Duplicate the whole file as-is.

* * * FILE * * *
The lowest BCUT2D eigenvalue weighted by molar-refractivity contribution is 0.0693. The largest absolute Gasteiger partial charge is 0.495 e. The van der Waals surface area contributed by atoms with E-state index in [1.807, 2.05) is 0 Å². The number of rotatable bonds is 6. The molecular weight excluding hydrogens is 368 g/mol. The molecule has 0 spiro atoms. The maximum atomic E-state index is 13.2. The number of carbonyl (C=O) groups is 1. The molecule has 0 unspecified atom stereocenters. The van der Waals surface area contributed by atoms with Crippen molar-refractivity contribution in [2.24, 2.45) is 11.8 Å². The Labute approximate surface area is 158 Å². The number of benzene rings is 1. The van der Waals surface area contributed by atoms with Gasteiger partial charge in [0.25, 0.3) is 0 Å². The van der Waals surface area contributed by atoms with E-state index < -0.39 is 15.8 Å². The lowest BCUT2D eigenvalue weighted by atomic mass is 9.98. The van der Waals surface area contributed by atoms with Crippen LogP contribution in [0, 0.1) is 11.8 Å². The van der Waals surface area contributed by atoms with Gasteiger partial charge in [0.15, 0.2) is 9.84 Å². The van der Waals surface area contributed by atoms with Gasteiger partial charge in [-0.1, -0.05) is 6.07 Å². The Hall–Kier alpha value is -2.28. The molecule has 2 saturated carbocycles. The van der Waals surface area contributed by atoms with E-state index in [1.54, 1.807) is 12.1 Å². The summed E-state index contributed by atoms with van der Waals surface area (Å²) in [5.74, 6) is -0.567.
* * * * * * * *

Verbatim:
The lowest BCUT2D eigenvalue weighted by molar-refractivity contribution is 0.0693. The largest absolute Gasteiger partial charge is 0.495 e. The van der Waals surface area contributed by atoms with E-state index in [1.807, 2.05) is 0 Å². The number of rotatable bonds is 6. The molecular weight excluding hydrogens is 368 g/mol. The molecule has 0 spiro atoms. The maximum atomic E-state index is 13.2. The number of carbonyl (C=O) groups is 1. The molecule has 0 unspecified atom stereocenters. The van der Waals surface area contributed by atoms with Crippen molar-refractivity contribution in [2.24, 2.45) is 11.8 Å². The Labute approximate surface area is 158 Å². The number of benzene rings is 1. The van der Waals surface area contributed by atoms with Gasteiger partial charge in [0.25, 0.3) is 0 Å². The van der Waals surface area contributed by atoms with E-state index < -0.39 is 15.8 Å². The lowest BCUT2D eigenvalue weighted by atomic mass is 9.98. The van der Waals surface area contributed by atoms with Crippen LogP contribution in [0, 0.1) is 11.8 Å². The van der Waals surface area contributed by atoms with Gasteiger partial charge in [0.15, 0.2) is 9.84 Å². The van der Waals surface area contributed by atoms with Gasteiger partial charge in [-0.1, -0.05) is 6.07 Å². The Hall–Kier alpha value is -2.28. The molecule has 2 saturated carbocycles. The van der Waals surface area contributed by atoms with E-state index in [1.54, 1.807) is 12.1 Å². The summed E-state index contributed by atoms with van der Waals surface area (Å²) in [5.74, 6) is -0.567.